Dirty Boots: “Finding the ‘Clotilda'”

It has been confirmed that they’ve found the Clotilda. This last known slave ship to enter the United States came into Mobile Bay in the early 1860s, just prior to the Civil War, with a load of enslaved people purchased on the western coast of Africa, and was sunk shortly after unloading its human cargo in order to hide the evidence of what was by then illegal.  According to Smithsonian.com:

The authentication and confirmation of the Clotilda was led by the Alabama Historical Commission and SEARCH Inc., a group of maritime archaeologists and divers who specialize in historic shipwrecks. Last year, the Smithsonian’s National Museum of African American History and Culture’s Slave Wrecks Project (SWP) joined the effort to help involve the community of Africatown in the preservation of the history, explains Smithsonian curator and SWP co-director Paul Gardullo.

This discovery puts a Southern historical puzzle piece into place that had been missing for more than a century-and-a-half.

While this discovery may seem of little interest outside of a community of historians, it goes an issue larger than that one ship. One of the modern tragedies of American slavery, something that is less often discussed in mainstream conversations about race, involves the inability of many Africans American to pursue and trace their family histories. In most cases, usable records cease in the mid-1800s, because slaves were inventoried as chattel, not recorded as human beings. There are also extremely scant records about slaves’ given African names or their places of origin prior to their forced entry into the peculiar institution. Even in this age of Ancestry.com and 23andMe, millions of African Americans can only trace their direct family lineage back to the late 1800s at best and, using DNA testing, can only find approximations of their place of origin.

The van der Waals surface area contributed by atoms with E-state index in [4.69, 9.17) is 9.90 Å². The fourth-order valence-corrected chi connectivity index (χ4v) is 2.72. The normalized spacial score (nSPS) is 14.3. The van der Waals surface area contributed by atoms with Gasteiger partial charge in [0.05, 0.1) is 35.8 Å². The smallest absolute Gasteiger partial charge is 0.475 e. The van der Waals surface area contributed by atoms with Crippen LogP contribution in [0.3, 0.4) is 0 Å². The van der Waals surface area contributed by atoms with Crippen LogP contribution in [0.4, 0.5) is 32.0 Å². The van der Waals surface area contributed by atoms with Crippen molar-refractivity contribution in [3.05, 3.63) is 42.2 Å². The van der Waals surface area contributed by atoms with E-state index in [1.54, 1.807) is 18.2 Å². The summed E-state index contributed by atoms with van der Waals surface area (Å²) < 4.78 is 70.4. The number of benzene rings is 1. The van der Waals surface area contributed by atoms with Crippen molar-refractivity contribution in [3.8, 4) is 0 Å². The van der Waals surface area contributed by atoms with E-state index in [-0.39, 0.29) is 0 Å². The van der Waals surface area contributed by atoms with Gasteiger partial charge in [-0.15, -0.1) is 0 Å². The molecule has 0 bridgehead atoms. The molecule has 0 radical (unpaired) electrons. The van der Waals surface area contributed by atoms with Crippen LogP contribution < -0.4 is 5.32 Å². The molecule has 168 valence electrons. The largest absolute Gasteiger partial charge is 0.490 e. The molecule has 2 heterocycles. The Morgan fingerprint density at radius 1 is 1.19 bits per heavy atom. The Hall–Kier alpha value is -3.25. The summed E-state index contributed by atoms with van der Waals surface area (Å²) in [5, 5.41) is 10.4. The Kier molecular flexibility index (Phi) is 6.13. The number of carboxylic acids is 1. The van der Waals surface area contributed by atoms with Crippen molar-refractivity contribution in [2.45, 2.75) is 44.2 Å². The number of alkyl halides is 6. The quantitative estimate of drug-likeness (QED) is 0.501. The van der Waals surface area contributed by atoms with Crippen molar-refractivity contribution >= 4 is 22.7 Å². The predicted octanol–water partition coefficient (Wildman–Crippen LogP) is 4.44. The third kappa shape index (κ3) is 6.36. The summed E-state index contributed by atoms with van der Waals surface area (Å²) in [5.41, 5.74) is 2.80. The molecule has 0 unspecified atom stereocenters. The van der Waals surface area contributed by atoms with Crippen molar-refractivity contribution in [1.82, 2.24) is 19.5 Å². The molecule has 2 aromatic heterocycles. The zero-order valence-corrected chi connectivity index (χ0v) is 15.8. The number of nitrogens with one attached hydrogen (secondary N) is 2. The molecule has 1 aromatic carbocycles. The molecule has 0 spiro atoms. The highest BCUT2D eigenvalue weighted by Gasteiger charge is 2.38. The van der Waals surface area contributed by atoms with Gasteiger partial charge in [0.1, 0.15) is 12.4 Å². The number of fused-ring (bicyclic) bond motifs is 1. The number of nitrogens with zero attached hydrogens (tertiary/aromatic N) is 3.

While identifying the wreckage of slave ships doesn’t resolve this problem, since manifests and other records wouldn’t have been left on the vessels, this discovery does something important: it proves and formalizes the existence of a ship and a voyage that cannot be documented through official records from the time. In addition to the family-history road blocks in census records, the absence of records about illegal slaving voyages can mean that one’s ancestors never officially arrived— which is absurd. Identifying the waterlogged remains of an illegal slave ship is not, as some might claim, dredging up unwanted history; it is further acknowledgment of slavers’ inhumane and dehumanizing methods by turning myth into truth. Yes, this ship did exist, and it was hidden because it was evidence of a crime.

Carving kernels of truth out of the shells of myth means doing a good deal of thankless, often ignored work. It can mean spending hundreds of hours sifting through records to find that one tiny mention that points to the correct path. It can mean traveling, searching, and interviewing in inhospitable conditions, where locals can’t or won’t help and where landscapes have changed. It can mean devoting years of one’s life to a quest for an under appreciated treasure. Most Americans will pass by the news this discovery without so much as glancing up, but that doesn’t diminish its significance.


“Dirty Boots: A Column of Critical Thinking, Border Crossing, and Noblesse Oblige,” a weekly column published every Tuesday afternoon, offers a Deep Southern, Generation X perspective on life in the 21st century.

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